5 Hair Tips Every Woman Needs to Know

Just like skin, there are a plethora of hair types that run the gamut of tress care. Although specialized advice is great, let's not forget about the basics. Here are five must-know things about your hair, whether it's fine, thick, curly or pin-straight.

1. It is best to shampoo in two steps (two small doses of shampoo instead of one large), first using a general shampoo, and then one designed to treat a specific need. If you can bear it, use the Scottish shower method, switching from hot water, to warm, and then to cold. Ending your shower by rinsing your hair in cold water for about 15 seconds (or as long as you can handle) locks in the conditioner and will make your hair supersoft and shiny. Related: Shiny Hair Secrets

2. Shampooing every day is drying to your hair and scalp. People don't realize that it's bad for your hair to constantly strip it of its natural oils. Instead, aim for two to three times a week - and on off days, rinse with water and condition only your ends. Related: Bring Your Hair Back to Life!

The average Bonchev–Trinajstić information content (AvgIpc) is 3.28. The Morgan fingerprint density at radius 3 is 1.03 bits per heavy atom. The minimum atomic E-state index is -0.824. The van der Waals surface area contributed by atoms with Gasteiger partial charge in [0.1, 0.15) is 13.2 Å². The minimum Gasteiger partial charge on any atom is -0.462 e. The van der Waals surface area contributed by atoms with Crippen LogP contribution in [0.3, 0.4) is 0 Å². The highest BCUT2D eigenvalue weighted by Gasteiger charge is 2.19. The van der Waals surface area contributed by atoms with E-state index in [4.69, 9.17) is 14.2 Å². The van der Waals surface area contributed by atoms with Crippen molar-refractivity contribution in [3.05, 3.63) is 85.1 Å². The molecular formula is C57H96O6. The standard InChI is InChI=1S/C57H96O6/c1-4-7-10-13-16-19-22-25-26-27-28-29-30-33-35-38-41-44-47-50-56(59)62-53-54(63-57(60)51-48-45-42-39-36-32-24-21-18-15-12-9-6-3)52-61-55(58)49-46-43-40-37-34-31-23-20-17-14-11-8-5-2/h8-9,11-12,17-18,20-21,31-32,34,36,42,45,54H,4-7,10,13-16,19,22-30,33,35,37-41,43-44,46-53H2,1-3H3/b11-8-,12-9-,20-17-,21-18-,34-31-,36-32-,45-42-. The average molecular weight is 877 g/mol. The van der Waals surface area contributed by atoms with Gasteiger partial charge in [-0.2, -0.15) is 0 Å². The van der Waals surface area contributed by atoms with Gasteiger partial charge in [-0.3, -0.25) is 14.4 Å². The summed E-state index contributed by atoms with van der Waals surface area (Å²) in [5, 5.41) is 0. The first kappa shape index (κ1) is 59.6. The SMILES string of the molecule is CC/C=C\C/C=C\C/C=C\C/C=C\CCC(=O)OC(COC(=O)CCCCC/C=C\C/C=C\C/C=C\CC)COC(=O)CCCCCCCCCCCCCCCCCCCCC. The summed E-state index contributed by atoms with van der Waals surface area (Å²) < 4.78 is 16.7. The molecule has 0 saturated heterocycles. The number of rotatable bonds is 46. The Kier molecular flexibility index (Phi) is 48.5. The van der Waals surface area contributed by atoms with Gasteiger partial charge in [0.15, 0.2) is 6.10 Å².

3. Do not rub wet hair-it will become impossible to style. Doing so with a towel or fingers will rough up the cuticle, causing tangles and frizz. To soak up excess water, flip your head upside down, wrap a towel around your head and gently twist it into a turban. Related: 50 Hairstyle Do's and Don'ts

4. Hair should be 70 percent dry before you use the blowdryer. Let hair air dry or wrap it in an absorbant towel to avoid the trauma of a too-hot dryer on soaking wet hair. Don't hold the dryer too close to your head and use your fingers to style your hair until it is about 80 percent dry. Then, once it can glide through your hair without resistance (i.e., tugging), bring out the brush. Related: Hairstyles in 15 Minutes or Less

5. Omega-3 fatty acids are the best-known follicle fuels. These vitamins can be found in cold-water fish like salmon, and protein (think nuts and cheese), says Oz Garcia, a nutritionist in New York City. Related: Get Your Dream Hair Now

Related Links

Reprinted with permission of Hearst Communications, Inc.